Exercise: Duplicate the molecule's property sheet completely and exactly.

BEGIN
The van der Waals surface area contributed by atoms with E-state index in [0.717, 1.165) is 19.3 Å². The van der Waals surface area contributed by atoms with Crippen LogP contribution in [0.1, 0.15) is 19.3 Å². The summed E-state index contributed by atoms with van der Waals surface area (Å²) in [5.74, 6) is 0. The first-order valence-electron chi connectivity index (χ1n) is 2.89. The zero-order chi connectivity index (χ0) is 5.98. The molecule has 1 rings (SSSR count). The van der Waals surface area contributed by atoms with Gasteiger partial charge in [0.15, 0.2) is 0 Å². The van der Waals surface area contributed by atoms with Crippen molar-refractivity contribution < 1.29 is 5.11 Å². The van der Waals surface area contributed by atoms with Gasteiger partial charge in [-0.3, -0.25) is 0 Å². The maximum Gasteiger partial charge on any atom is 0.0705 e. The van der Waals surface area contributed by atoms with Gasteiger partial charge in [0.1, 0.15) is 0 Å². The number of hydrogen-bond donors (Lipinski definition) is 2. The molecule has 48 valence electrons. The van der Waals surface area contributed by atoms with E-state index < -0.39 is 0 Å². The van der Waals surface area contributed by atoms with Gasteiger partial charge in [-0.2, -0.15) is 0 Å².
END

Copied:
The van der Waals surface area contributed by atoms with E-state index in [0.717, 1.165) is 19.3 Å². The van der Waals surface area contributed by atoms with Crippen LogP contribution in [0.1, 0.15) is 19.3 Å². The summed E-state index contributed by atoms with van der Waals surface area (Å²) in [5.74, 6) is 0. The first-order valence-electron chi connectivity index (χ1n) is 2.89. The zero-order chi connectivity index (χ0) is 5.98. The molecule has 1 rings (SSSR count). The van der Waals surface area contributed by atoms with Gasteiger partial charge in [0.15, 0.2) is 0 Å². The van der Waals surface area contributed by atoms with Crippen molar-refractivity contribution < 1.29 is 5.11 Å². The van der Waals surface area contributed by atoms with Gasteiger partial charge in [-0.3, -0.25) is 0 Å². The maximum Gasteiger partial charge on any atom is 0.0705 e. The van der Waals surface area contributed by atoms with Gasteiger partial charge in [0.1, 0.15) is 0 Å². The number of hydrogen-bond donors (Lipinski definition) is 2. The molecule has 48 valence electrons. The van der Waals surface area contributed by atoms with E-state index < -0.39 is 0 Å². The van der Waals surface area contributed by atoms with Gasteiger partial charge in [-0.2, -0.15) is 0 Å².